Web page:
Cattle, rainfall, and tsetse in Africa

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Elsevier B.V.


Increased population pressure has led to attempts to reclaim some to the ten million square miles of Africa in which tsetse fly occur. The paper traces the occurrence of tsetse fly, and its impact on cattle. In tsetse free areas, cattle biomass increases with rainfall, but in countries partially infested with tsetse, no clear relationship with rainfall is shown, and countries with high incidence of tsetse have low cattle biomasses whatever the rainfall. The author concludes that if tsetse fly were to be eradicated, this could lead to an increase in the biomass of cattle in these regions. He cautions that this could entail the degradation of much of the land as has occurred in tsetse free areas, and then the decline in productivity; he proposes that research into optimum carrying capacity should be carried out in order to maximize production. He asserts that optimum carrying capacity predictions derived from meteorological statistics have some validity, and would be useful for desirable stocking levels for economic assessment of tsetse eradication programs, and for livestock development projects generally. -b/m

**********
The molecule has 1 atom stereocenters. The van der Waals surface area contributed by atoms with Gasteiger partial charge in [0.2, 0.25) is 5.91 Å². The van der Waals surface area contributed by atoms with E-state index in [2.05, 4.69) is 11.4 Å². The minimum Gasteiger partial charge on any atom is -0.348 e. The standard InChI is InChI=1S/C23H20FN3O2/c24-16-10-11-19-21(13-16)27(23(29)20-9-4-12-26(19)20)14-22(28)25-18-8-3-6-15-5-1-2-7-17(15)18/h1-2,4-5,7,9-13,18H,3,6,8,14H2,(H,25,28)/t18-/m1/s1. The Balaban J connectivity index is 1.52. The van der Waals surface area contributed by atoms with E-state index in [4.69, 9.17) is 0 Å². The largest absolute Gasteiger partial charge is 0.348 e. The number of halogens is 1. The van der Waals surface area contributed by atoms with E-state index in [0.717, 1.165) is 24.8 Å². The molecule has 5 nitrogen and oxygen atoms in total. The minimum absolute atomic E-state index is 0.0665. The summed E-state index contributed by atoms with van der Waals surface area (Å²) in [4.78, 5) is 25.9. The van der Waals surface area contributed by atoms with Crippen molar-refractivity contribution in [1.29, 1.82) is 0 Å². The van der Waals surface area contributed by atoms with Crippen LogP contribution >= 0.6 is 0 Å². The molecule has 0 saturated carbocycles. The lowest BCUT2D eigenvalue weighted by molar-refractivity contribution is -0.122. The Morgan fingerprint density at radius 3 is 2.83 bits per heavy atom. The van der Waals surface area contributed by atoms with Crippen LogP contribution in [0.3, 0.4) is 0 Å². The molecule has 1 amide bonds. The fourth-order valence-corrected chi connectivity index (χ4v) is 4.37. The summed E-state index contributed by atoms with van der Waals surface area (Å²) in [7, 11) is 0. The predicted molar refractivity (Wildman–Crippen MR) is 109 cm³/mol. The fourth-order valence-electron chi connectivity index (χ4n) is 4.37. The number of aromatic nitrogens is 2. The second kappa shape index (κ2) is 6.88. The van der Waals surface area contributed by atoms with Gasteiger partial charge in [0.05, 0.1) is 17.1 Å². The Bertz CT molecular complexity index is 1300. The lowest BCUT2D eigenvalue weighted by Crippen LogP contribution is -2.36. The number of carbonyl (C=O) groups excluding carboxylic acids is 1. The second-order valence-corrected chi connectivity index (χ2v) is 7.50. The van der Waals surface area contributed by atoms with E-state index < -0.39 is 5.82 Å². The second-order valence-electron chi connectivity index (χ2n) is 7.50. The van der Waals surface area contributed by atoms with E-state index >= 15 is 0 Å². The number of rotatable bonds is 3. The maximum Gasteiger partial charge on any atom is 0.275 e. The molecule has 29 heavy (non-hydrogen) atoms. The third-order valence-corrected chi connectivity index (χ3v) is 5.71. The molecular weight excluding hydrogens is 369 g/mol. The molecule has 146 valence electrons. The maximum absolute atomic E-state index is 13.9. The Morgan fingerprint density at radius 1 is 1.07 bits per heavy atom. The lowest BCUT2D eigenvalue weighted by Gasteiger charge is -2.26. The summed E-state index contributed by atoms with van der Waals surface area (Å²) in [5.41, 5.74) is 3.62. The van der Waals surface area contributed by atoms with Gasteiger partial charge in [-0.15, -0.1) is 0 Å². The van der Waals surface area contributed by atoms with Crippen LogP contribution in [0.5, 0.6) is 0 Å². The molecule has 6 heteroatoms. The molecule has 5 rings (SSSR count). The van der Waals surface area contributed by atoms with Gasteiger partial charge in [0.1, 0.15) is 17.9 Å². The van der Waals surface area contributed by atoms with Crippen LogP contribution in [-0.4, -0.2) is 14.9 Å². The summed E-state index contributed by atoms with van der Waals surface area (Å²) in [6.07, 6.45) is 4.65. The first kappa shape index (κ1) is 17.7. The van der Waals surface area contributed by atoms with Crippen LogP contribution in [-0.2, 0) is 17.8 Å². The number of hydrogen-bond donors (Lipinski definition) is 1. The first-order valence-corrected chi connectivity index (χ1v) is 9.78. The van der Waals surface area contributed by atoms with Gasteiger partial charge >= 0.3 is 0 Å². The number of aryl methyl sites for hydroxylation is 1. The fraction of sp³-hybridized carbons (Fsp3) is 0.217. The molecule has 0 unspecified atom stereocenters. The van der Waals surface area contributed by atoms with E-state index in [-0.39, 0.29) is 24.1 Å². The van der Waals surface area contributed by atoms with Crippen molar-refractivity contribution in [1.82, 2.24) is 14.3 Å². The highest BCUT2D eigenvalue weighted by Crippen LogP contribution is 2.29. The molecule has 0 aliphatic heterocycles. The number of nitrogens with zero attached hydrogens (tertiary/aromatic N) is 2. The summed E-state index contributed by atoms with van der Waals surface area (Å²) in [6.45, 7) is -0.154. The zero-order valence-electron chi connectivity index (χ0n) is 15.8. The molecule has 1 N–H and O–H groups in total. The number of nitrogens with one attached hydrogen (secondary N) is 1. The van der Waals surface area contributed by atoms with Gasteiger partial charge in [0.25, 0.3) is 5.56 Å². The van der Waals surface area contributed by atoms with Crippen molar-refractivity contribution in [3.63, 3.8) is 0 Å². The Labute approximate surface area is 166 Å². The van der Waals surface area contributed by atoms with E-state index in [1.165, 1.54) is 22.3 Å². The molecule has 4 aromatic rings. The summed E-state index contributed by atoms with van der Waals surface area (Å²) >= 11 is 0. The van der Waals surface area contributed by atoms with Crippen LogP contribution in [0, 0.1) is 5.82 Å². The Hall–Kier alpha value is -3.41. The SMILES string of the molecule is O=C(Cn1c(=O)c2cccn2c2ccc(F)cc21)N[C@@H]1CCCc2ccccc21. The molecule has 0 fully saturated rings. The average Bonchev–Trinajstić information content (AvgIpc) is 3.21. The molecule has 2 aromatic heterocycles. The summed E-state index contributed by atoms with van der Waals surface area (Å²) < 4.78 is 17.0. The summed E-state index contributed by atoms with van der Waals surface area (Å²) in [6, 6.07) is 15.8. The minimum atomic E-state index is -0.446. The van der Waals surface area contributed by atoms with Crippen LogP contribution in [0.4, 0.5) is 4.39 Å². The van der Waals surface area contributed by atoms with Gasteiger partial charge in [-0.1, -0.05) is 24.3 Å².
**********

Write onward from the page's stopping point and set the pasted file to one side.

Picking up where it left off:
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Pest control, Cattle, Grazing, Arid zones, Livestock carrying capacity, Livestock management, Over grazing, Livestock, Tsetse fly, Rainfall, Land use, Precipitation, Ecosystem


Journal of Arid Environments 1(1): 49-61